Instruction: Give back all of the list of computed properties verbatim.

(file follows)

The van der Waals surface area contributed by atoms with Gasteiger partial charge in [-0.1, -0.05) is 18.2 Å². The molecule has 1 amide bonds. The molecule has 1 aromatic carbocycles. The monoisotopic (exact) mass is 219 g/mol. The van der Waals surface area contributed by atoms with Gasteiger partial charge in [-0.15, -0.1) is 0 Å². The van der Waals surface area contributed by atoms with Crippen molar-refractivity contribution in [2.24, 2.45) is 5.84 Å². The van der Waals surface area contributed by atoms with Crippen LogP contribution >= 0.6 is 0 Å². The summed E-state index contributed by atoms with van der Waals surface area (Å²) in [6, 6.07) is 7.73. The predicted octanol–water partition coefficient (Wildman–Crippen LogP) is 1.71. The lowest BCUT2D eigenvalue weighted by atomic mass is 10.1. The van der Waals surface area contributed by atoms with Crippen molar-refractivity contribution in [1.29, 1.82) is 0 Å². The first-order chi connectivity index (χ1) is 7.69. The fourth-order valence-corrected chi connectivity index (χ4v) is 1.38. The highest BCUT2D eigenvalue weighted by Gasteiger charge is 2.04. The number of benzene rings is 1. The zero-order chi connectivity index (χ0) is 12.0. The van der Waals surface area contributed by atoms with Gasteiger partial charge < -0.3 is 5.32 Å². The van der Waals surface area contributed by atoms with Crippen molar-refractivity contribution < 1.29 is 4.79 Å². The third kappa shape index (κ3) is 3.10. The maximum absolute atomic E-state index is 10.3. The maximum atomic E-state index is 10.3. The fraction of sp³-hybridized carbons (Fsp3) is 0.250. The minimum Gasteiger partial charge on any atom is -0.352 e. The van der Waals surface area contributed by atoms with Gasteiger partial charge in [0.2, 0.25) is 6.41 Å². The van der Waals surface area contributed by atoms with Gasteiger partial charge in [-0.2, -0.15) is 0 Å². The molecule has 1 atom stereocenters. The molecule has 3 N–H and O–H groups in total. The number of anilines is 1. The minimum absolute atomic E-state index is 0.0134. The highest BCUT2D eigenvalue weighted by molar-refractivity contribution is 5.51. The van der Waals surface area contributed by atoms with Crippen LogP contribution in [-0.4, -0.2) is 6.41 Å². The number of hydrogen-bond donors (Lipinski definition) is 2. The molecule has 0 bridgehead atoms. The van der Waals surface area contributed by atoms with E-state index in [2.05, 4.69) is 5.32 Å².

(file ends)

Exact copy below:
The van der Waals surface area contributed by atoms with Gasteiger partial charge in [-0.1, -0.05) is 18.2 Å². The molecule has 1 amide bonds. The molecule has 1 aromatic carbocycles. The monoisotopic (exact) mass is 219 g/mol. The van der Waals surface area contributed by atoms with Gasteiger partial charge in [-0.15, -0.1) is 0 Å². The van der Waals surface area contributed by atoms with Crippen molar-refractivity contribution in [2.24, 2.45) is 5.84 Å². The van der Waals surface area contributed by atoms with Crippen LogP contribution >= 0.6 is 0 Å². The summed E-state index contributed by atoms with van der Waals surface area (Å²) in [6, 6.07) is 7.73. The predicted octanol–water partition coefficient (Wildman–Crippen LogP) is 1.71. The lowest BCUT2D eigenvalue weighted by atomic mass is 10.1. The van der Waals surface area contributed by atoms with Crippen molar-refractivity contribution in [1.29, 1.82) is 0 Å². The first-order chi connectivity index (χ1) is 7.69. The fourth-order valence-corrected chi connectivity index (χ4v) is 1.38. The highest BCUT2D eigenvalue weighted by Gasteiger charge is 2.04. The number of benzene rings is 1. The zero-order chi connectivity index (χ0) is 12.0. The van der Waals surface area contributed by atoms with Gasteiger partial charge < -0.3 is 5.32 Å². The van der Waals surface area contributed by atoms with Crippen molar-refractivity contribution < 1.29 is 4.79 Å². The third kappa shape index (κ3) is 3.10. The maximum absolute atomic E-state index is 10.3. The maximum atomic E-state index is 10.3. The fraction of sp³-hybridized carbons (Fsp3) is 0.250. The minimum Gasteiger partial charge on any atom is -0.352 e. The van der Waals surface area contributed by atoms with Gasteiger partial charge in [0.2, 0.25) is 6.41 Å². The van der Waals surface area contributed by atoms with Gasteiger partial charge in [-0.2, -0.15) is 0 Å². The molecule has 1 atom stereocenters. The molecule has 3 N–H and O–H groups in total. The number of anilines is 1. The minimum absolute atomic E-state index is 0.0134. The highest BCUT2D eigenvalue weighted by molar-refractivity contribution is 5.51. The van der Waals surface area contributed by atoms with Crippen LogP contribution in [-0.4, -0.2) is 6.41 Å². The number of hydrogen-bond donors (Lipinski definition) is 2. The molecule has 0 bridgehead atoms. The van der Waals surface area contributed by atoms with E-state index in [2.05, 4.69) is 5.32 Å².